CLEVELAND — Consider the possibility that climate change will alter the way America works — for the better. The power of what is happening seems so great.
By 2050, sea levels are expected to rise one foot and more than another foot by 2100. The streets of Miami Beach already are raised two feet. Half of the country is seriously threatened one or more threats, including drought, floods, extreme heat, wildfires. Florida, Mississippi, Louisiana, Texas and Arkansas are the most vulnerable; the Great Lakes region, the least. Add to these threats more frequent and violent storms.
As impacts occur and worsen, the role of the federal government in efforts to cope and adapt will inevitably expand through comprehensive assessments of risks and priorities, coordination and funding.
Limited funds and growing needs will confront officials with hellish decisions. Which agricultural areas and cities will get the water they need and which will struggle? (In Arizona today, such a choice is not far off.) Which places will be protected from rising waters and which will not? Is Miami Beach more “dignified” than New Orleans? And the Jersey Shore? Should assistance, if any, be given to households and businesses that need to move?
Climate change will emphasize the central role of the federal government in shaping the geographic and economic future of the nation to an extent perhaps beyond what the first railroads and highway system inter- states have done. But improved transportation has expanded freedom; climate change creates dependency.
Some degree of dependence on the federal government will be inevitable. It is unlikely, for example, that Florida residents (current and future) will be able to fully fund their protection needs. For openers, Miami alone look at a bill of 4 billion dollars. And it won’t cover every neighborhood.
As threats and damage increase, the most vulnerable states will need support from other states, channeled through Washington.
Federal prominence will be a hard pill to swallow for those who espouse our guiding ideology with intense passion: Independence! Individualism! Rights of States! House rule! Ironically, most of the most vulnerable states, led by Florida, are in the southeast and west, where the anti-government attitude is fierce.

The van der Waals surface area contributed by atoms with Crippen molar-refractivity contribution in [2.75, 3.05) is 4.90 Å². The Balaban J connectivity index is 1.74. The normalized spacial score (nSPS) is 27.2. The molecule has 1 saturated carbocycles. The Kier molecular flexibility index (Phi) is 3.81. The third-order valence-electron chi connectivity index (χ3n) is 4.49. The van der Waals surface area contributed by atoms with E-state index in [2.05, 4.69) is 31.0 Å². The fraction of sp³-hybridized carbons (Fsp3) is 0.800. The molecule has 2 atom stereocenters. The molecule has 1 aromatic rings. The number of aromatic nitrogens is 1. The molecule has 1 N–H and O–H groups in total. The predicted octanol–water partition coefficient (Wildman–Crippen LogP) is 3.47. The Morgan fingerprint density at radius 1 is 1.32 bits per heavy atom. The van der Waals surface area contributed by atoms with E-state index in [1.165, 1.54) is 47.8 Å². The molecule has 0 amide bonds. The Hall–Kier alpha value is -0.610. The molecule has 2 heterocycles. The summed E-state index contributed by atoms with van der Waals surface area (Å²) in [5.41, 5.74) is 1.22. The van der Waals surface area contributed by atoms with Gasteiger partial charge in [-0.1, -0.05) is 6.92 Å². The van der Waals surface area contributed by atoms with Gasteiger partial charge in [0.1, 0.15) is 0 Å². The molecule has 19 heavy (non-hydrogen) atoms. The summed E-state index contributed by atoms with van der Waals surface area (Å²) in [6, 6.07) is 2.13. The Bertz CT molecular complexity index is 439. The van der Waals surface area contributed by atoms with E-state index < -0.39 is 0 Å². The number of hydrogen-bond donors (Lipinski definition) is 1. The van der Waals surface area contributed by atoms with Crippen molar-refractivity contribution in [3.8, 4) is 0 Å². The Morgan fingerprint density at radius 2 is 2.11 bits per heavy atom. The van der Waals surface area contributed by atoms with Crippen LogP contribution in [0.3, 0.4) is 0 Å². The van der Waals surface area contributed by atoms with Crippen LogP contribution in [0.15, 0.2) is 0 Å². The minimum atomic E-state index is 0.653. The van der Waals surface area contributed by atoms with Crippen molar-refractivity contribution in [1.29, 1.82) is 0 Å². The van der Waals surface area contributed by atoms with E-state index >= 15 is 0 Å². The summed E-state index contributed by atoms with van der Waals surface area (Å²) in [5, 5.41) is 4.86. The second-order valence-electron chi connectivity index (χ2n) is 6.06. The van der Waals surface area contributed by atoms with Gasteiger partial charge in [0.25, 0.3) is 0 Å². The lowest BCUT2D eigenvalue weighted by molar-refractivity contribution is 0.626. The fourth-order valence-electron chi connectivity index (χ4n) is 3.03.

The consequences of what has changed the climate – too much air pollution too fast – will expose, more than COVID-19 has, the reality of mutual dependence and the shortcomings of a supercharged ideology.
Independence! Individualism! Rights of States! House rule! – Yes of course. But not so fervently that societal needs for joint responsibility and common good are dismissed and derided as un-American.
The exaggerated individualism rooted in our DNA will have to calm down a bit to allow for effective and cooperative management of what is to come. At some point, the conditions will force a moment of truth: Are we in this together as a nation or are we not?
Limited funds will raise the question of “fairness”. The competition for aid will intensify as the theoretical threats of damage and loss become real. When this happens, the political dynamics will be unsurprising: the economically powerful (many of whom own prime coastal residences or have friends who own them) will seek government actions that minimize their losses and maximize their gains.
But as the non-powerful face serious upheaval, the demand for equity will grow. And just as the practice of gerrymandering creates pressure to move the setting of electoral boundaries from elected officials to independent commissions, the push for fairness in climate aid decisions will require a structure that limits partisan influence.
The power of climate change will in all likelihood weaken the grip of economic powers on the levers of government.
This scenario does not happen in a hurry, although in ten years the drama of it all could be decidedly brutal. Nature can humiliate America and advance what “We the People” for over 200 years have been unwilling and unable to do: effectively reconcile freedom and government.
Thomas Bier is a University Fellow at Cleveland State University where, until his retirement in 2003, he was Director of the Housing Policy Research Program at the Maxine Goodman Levin College of Urban Affairs. He is also a frequent contributor of opinion pieces; this op-ed marks his 100th opinion piece published for The Plain Dealer.
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